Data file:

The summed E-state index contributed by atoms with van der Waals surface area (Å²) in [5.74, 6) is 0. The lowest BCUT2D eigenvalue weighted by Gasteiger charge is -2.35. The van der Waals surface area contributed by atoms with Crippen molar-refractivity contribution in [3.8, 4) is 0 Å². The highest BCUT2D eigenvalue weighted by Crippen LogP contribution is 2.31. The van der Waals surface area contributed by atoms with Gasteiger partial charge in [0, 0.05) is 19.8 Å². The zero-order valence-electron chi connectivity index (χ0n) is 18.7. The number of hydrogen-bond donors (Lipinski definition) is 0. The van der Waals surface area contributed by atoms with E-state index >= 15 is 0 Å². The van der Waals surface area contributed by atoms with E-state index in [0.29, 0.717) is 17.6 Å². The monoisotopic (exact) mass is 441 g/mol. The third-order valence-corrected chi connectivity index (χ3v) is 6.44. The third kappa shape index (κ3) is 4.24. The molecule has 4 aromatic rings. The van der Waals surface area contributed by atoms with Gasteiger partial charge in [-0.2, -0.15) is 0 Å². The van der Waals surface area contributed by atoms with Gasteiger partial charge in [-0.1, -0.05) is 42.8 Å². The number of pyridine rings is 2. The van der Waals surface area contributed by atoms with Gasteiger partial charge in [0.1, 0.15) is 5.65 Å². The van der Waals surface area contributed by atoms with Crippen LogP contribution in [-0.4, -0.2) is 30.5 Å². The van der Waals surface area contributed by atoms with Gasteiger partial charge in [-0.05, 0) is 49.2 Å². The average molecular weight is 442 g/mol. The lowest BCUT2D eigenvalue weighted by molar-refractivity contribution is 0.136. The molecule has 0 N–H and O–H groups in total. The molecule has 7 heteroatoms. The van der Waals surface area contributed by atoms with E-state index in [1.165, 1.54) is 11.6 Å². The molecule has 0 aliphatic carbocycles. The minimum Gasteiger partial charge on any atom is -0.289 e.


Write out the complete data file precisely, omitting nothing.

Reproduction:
The summed E-state index contributed by atoms with van der Waals surface area (Å²) in [5.74, 6) is 0. The lowest BCUT2D eigenvalue weighted by Gasteiger charge is -2.35. The van der Waals surface area contributed by atoms with Crippen molar-refractivity contribution in [3.8, 4) is 0 Å². The highest BCUT2D eigenvalue weighted by Crippen LogP contribution is 2.31. The van der Waals surface area contributed by atoms with Gasteiger partial charge in [0, 0.05) is 19.8 Å². The zero-order valence-electron chi connectivity index (χ0n) is 18.7. The number of hydrogen-bond donors (Lipinski definition) is 0. The van der Waals surface area contributed by atoms with E-state index >= 15 is 0 Å². The van der Waals surface area contributed by atoms with E-state index in [0.29, 0.717) is 17.6 Å². The monoisotopic (exact) mass is 441 g/mol. The third-order valence-corrected chi connectivity index (χ3v) is 6.44. The third kappa shape index (κ3) is 4.24. The molecule has 4 aromatic rings. The van der Waals surface area contributed by atoms with Gasteiger partial charge in [-0.2, -0.15) is 0 Å². The van der Waals surface area contributed by atoms with Gasteiger partial charge in [-0.1, -0.05) is 42.8 Å². The number of pyridine rings is 2. The van der Waals surface area contributed by atoms with Gasteiger partial charge in [0.1, 0.15) is 5.65 Å². The van der Waals surface area contributed by atoms with Crippen LogP contribution in [-0.4, -0.2) is 30.5 Å². The van der Waals surface area contributed by atoms with Gasteiger partial charge in [-0.05, 0) is 49.2 Å². The average molecular weight is 442 g/mol. The lowest BCUT2D eigenvalue weighted by molar-refractivity contribution is 0.136. The molecule has 0 N–H and O–H groups in total. The molecule has 7 heteroatoms. The van der Waals surface area contributed by atoms with E-state index in [1.165, 1.54) is 11.6 Å². The molecule has 0 aliphatic carbocycles. The minimum Gasteiger partial charge on any atom is -0.289 e.